elsa

Elsa Sebastian recently joined the AWF board of directors after several years of part-time work with the organization. A captain, commercial fisherman, lifelong Alaskan and environmentalist – Elsa is eager to continue to contribute to AWF as a volunteer. 


The spouts of humpback whales that have forgone winter migration to Hawaii catch the light on a cold December afternoon. Photo taken in Sitka Alaska by Zaide Allen. 

The spouts of humpback whales that have forgone winter migration to Hawaii catch the light on a cold December afternoon. Photo taken in Sitka Alaska by Zaide Allen. 

Here in the north, the brooding darkness of the winter solstice is cause for celebration. Last week in Sitka Alaska a few members of the AWF team gathered  to toast the gradual return of light that will eventually grow into 18-hours of glorious daylight. As we updated each other on plans for the 2017 field season it became clear that the AWF research team will make good use of those long hours! Here are just a few of the projects we're looking forward to: 

  • AWF biologist Michelle Fournet will lead playback studies to understand how ship noise might interfere with the acoustic dialogue between humpback whales.
  • A pilot study examines the behavior of humpbacks as high-speed cruise ships transit through their favored foraging habitat.
  • Our field station will host more researchers than ever, including Dr. Kitty Labounty (University of Alaska) who will establish a seasonality component to our songbird habitat program --one approach to monitor the impact of climate change on migratory birds.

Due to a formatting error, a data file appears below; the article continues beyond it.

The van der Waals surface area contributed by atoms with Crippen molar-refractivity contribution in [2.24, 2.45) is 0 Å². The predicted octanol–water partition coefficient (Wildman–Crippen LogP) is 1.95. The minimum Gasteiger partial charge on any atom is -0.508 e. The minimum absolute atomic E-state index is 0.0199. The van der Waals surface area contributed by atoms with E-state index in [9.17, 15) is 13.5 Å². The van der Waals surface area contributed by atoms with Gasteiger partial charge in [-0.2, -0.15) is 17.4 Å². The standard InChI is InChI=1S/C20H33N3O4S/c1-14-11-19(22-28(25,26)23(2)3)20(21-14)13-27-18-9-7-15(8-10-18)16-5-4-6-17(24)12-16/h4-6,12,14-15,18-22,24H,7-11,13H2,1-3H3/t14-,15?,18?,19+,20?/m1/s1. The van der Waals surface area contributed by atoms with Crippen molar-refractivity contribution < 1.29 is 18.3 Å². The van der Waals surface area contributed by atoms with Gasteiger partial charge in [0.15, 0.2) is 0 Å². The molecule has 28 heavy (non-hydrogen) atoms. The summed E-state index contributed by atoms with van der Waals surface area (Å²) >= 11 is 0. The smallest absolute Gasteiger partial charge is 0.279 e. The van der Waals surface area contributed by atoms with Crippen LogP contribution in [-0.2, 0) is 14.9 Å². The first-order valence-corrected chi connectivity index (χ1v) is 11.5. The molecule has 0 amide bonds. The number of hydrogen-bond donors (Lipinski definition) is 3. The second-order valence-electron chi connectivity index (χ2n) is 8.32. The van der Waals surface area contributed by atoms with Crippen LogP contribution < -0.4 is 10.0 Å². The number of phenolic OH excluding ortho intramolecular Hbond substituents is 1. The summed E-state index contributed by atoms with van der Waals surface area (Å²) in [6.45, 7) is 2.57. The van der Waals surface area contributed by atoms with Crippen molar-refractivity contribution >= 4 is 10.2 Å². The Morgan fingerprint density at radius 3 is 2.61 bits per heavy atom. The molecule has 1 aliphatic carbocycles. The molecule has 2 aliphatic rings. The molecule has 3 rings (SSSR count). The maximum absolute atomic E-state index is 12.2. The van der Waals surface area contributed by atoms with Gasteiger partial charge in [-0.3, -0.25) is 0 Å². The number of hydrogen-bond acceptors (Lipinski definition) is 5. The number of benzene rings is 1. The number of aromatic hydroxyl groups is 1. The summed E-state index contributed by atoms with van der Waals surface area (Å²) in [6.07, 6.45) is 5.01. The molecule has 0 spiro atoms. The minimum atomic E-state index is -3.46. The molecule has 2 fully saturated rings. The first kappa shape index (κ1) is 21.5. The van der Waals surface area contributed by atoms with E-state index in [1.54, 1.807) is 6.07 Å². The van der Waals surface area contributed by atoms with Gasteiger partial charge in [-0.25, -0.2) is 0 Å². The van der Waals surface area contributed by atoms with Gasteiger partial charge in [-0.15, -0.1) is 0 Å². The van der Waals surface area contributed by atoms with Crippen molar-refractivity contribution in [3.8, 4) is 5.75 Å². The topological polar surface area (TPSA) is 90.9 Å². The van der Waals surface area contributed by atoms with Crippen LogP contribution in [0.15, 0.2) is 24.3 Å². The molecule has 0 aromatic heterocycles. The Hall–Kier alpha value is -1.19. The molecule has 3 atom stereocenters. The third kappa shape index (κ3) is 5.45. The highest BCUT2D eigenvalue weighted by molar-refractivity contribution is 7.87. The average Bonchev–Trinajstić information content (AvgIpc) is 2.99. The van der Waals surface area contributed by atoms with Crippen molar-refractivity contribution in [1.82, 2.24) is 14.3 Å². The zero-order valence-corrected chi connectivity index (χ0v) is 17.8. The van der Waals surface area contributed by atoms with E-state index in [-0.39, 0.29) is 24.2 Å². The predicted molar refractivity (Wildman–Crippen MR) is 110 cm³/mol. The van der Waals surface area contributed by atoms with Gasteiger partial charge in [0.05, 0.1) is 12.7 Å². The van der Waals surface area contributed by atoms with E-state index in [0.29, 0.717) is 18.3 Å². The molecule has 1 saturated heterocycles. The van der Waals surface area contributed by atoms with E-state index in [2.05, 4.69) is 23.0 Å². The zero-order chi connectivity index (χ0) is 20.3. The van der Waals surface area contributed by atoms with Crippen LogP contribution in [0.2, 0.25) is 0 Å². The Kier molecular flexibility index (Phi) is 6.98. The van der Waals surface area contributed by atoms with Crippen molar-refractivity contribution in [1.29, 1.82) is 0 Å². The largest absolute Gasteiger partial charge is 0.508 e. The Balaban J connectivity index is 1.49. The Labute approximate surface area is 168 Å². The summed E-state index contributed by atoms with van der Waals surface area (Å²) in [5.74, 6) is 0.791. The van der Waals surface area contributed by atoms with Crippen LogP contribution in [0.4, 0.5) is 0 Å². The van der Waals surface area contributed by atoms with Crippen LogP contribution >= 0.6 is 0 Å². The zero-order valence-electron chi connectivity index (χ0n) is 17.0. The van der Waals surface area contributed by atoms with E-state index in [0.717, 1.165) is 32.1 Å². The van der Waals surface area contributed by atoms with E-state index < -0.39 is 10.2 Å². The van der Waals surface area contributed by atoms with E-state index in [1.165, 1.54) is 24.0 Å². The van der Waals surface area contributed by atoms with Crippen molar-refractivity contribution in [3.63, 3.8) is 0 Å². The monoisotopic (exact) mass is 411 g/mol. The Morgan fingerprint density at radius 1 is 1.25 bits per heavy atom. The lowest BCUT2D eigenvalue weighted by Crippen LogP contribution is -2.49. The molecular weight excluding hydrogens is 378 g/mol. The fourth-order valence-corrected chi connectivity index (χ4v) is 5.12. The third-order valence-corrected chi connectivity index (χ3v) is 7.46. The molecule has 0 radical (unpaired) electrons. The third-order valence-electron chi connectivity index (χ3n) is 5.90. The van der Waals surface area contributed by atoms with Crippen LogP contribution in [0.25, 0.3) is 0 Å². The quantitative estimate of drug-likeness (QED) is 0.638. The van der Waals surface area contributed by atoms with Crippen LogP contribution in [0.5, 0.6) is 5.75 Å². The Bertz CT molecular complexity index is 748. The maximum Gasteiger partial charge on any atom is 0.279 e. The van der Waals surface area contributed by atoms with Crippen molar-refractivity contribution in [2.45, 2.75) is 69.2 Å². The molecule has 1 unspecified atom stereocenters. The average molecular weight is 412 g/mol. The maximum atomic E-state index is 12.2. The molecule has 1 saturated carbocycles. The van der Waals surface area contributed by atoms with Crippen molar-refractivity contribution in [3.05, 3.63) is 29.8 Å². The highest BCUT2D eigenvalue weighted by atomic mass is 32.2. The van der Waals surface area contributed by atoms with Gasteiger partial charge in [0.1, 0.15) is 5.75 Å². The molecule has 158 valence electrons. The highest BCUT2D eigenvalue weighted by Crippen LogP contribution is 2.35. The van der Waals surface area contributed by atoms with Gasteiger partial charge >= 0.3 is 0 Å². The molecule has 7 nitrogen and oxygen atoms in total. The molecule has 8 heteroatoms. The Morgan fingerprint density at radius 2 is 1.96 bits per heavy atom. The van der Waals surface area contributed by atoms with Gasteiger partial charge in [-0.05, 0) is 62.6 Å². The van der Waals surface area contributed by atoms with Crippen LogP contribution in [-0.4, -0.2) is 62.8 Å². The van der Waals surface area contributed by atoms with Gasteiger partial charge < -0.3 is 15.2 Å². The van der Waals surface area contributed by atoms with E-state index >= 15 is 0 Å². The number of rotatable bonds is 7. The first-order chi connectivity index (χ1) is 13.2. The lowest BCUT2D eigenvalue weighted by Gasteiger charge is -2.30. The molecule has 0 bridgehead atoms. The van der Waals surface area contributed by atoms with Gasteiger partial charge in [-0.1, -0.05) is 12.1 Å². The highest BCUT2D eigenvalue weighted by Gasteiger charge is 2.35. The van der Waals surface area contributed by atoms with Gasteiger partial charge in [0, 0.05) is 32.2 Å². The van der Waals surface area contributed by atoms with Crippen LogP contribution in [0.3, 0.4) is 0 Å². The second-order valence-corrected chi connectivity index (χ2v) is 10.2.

Mist lingers in the trees behind AWFs research station. Photo by Steven Morello. 

Mist lingers in the trees behind AWFs research station. Photo by Steven Morello. 

These quiet winter days also provide ample time for reflection and thanks. We are enthusiastic about what's to come, but the AWF team is also looking back at the year with gratitude for all that our supporters contributed to make 2016 a wonderfully productive field season. 

Much of AWF’s work is funded by individuals who visit Alaska and find themselves personally connected to our research through either visiting our remote field station or hearing presentations from AWF biologists. We receive donations of all sizes, and every one is gratefully received. I can speak for this appreciation personally. I was born and raised in Southeast Alaska, and I've spent my life coming to know the wildness, mystery and biological intrigue of this place. It's unparalleled and it demands conservation. Your gifts to AWF are evidence of our shared sense of awe and commitment. Thank you for standing with wildness, whales, and the advancement of scientific knowledge.

Photo by Steven Morello. 

Photo by Steven Morello. 

Over the next two years, we will need to raise $150,000 to finalize the purchase of the field station and to convert from diesel to environmentally-responsible solar power. There are still several days left in 2016 to support this effort with a tax-deductible donation. Donate online through paypal, or send a check to PO Box 1927/Petersburg AK/99833

Happy holidays to all! Thanks for everything that you do to support AWF. 

 

Comment